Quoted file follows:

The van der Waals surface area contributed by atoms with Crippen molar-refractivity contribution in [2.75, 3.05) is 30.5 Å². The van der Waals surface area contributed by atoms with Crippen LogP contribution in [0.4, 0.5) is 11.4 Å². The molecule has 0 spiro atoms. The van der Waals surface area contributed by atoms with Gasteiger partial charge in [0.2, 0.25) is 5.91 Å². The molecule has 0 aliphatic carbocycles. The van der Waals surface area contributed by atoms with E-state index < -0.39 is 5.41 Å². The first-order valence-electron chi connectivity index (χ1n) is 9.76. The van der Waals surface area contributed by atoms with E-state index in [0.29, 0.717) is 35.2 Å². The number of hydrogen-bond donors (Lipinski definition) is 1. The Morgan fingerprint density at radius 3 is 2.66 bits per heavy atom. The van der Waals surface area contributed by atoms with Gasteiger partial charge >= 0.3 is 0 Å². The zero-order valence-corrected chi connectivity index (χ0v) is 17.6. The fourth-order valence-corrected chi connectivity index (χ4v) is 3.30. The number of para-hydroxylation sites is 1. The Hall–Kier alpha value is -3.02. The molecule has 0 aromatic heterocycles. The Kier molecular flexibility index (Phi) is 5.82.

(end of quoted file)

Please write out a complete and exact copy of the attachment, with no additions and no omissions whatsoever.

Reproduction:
The van der Waals surface area contributed by atoms with Crippen molar-refractivity contribution in [2.75, 3.05) is 30.5 Å². The van der Waals surface area contributed by atoms with Crippen LogP contribution in [0.4, 0.5) is 11.4 Å². The molecule has 0 spiro atoms. The van der Waals surface area contributed by atoms with Gasteiger partial charge in [0.2, 0.25) is 5.91 Å². The molecule has 0 aliphatic carbocycles. The van der Waals surface area contributed by atoms with E-state index < -0.39 is 5.41 Å². The first-order valence-electron chi connectivity index (χ1n) is 9.76. The van der Waals surface area contributed by atoms with E-state index in [0.29, 0.717) is 35.2 Å². The number of hydrogen-bond donors (Lipinski definition) is 1. The Morgan fingerprint density at radius 3 is 2.66 bits per heavy atom. The van der Waals surface area contributed by atoms with Gasteiger partial charge >= 0.3 is 0 Å². The zero-order valence-corrected chi connectivity index (χ0v) is 17.6. The fourth-order valence-corrected chi connectivity index (χ4v) is 3.30. The number of para-hydroxylation sites is 1. The Hall–Kier alpha value is -3.02. The molecule has 0 aromatic heterocycles. The Kier molecular flexibility index (Phi) is 5.82.